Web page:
Team dynamics and non-technical skills
Produced by Professor Steven Yule, University of Edinburgh and Harvard Medical School
Expert reviewed by Dr Nathan Smith, University of Manchester
Expert reviewed by Professor Emma Barrett, University of Manchester
Download the printable 1-page PDF version of this brief here.
Why is team dynamics and non-technical skills relevant?
Covid-19 workers are likely to work in dynamic teams, often with people they do not know and in high demand, variable resource settings. Optimising team performance can result in improved decision making, increased efficiency, higher adherence to safety standards, and more satisfying work relationships, which will contribute to tackling the disease outbreak.
Effective team dynamics are essential for being able to quickly diagnose and deliver effective treatment to patients. Team dynamics can be optimised through the development of so-called non-technical skills. Non-technical skills are the cognitive and social skills that characterise high performing teams. These skills enable team members to efficiently exchange information about their understanding of ongoing situations, which helps to ensure the transfer of critical information and facilitates a shared understanding of what is going on.
Essential non-technical skills for effective team dynamics relevant to medical scenarios include:
Leadership and followership
The covid-19 outbreak poses significant potential risk for the breakdown in team function. This might be because of the extreme physical and psychological demands faced (see Extreme stressors brief), due to resource limitations (perhaps due to staff being overly stretched or less experienced team members having to fill in) or stem from teams having to make decisions based on ambiguous and uncertain information.
The non-technical skills outlined above have been shown to reduce performance errors and improve team function in similar situations to those faced by covid-19 workers. Focusing on and facilitating these skills may help overcome some of the current challenges faced and actually foster creativity and innovative performance in these demanding situations.
Practical recommendations and tools
A number of non-technical skills tools are available for Surgeons (NOTSS), Anesthetists (ANTS), Scrub Practitioners (SPLINTS). For example handbook and sets of behavioural markers see: https://www.rcsed.ac.uk/media/415471/notss-handbook-2012.pdf. Below are some best practices for individuals and teams to adopt in order to enhance team behaviour:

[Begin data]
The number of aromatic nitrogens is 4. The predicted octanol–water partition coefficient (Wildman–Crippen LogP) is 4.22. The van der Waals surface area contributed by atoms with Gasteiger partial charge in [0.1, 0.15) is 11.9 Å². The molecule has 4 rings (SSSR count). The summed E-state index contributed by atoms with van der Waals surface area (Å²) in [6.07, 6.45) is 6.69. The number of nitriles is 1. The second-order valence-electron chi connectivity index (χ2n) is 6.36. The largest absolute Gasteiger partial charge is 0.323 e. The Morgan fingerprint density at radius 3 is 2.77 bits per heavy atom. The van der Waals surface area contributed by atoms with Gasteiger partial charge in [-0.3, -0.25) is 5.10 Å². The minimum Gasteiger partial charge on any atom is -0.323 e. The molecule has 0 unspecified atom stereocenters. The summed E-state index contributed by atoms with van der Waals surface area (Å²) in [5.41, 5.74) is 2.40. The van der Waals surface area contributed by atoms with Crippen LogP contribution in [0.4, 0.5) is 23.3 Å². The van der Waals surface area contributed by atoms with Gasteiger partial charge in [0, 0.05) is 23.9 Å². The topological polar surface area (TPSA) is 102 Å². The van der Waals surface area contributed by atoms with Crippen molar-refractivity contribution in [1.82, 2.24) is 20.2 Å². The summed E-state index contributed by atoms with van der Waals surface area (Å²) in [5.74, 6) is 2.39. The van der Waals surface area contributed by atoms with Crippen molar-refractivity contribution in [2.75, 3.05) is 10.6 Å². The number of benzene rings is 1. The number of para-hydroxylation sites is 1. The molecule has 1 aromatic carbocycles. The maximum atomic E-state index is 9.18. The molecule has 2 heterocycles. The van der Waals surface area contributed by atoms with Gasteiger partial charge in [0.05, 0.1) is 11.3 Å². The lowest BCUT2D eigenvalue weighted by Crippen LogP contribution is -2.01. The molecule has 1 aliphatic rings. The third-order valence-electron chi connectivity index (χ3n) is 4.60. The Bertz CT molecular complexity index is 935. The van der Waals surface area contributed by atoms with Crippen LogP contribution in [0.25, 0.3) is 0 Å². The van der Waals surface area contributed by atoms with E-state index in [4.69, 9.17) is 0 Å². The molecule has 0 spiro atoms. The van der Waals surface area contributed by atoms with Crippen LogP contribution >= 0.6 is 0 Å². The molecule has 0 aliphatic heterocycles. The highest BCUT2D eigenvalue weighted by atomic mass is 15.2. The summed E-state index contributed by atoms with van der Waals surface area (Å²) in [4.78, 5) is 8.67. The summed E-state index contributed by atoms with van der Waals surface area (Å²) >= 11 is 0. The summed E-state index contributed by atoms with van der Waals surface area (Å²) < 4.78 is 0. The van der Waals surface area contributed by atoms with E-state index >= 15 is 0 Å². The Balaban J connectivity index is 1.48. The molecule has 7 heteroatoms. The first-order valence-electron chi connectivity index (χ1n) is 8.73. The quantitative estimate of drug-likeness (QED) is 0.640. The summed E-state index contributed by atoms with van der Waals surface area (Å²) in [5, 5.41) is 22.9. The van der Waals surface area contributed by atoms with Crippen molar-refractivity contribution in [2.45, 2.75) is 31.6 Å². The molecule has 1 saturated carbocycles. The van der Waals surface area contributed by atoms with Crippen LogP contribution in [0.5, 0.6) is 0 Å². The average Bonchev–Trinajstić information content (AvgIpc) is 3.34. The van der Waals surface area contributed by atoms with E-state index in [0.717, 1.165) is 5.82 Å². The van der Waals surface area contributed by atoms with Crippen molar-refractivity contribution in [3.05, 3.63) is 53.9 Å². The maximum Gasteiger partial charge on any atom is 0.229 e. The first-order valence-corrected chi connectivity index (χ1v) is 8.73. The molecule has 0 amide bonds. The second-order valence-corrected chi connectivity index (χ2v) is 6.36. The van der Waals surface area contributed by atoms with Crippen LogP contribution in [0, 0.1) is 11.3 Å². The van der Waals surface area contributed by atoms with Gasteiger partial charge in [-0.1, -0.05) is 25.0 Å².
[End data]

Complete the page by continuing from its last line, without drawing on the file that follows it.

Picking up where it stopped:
Team communication best practices
Introduce yourself and role to other team members
Be as clear and concise as possible
Express authentic curiosity by actively listening
Use names if you can and eye contact if culturally acceptable (hand gestures may be needed when wearing PPE)
Assertiveness and speaking up
Regardless of role, all team members should be able to speak up about concerns in the name of patient safety
Speaking up helps to prompt team members to think of other options
Frame communications as concerns or with curiosity e.g., “I am concerned…” or “Talk me through the plan…”
Communicate your feelings, concerns and ideas using clear and direct language
If someone uses direct language towards you, try not to take it personally but see it in the context of the situation
Closed Loop communication
Check back important information – confirm that you have understood
Provide periodic status updates to others
Gather sufficient data to make decisions, and prioritise decisions that need to be made ‘now’
Offer potential solutions when available
Leadership and followership
Set expectations on roles, culture and expected norms of team behaviour to unite the team
Listen to concerns of others and validate them
Be aware of non-verbal communication
Leaders should actively engage in conflict resolution – part of this is about viewing conflict as a potential contributor to high performance
Be willing to occupy a followership role depending on the expertise that is called for in the moment
Debriefing (see Performance debriefing brief)
Actively involve team in discussions
Use ‘good judgement’: Identify specific areas for improvement rather than focusing on judgement or blame
Reflect on specific events/performances rather than more general events/competencies
Incorporate multiple perspectives rather than just one viewpoint
R Flin, GG Youngson, S Yule (Eds). Enhancing Surgical Skills: A Primer in Non-Technical Skills (2015). New York, NY: CRC Press ISBN: 9781482246322
Scott J, Lin Y, Ntakiyiruta G, Mutabazi ZA, Davis WA, Morris MA, Smink DS, Riviello R, Yule S. Identification of the Critical Nontechnical Skills for Surgeons Needed for High Performance in a Variable-Resource Context. Annals of Surgery, 2019;270(6):1070-1078
From Center for Medical Simulation in Boston, MA: Simulation Exercises for Labor & Delivery w/ coronavirus COVID-19: free, open access resources for sim-based training including faculty guides, narrated presentations, team evaluations, and multiple sim cases: ow.ly/GuOD50ySZIF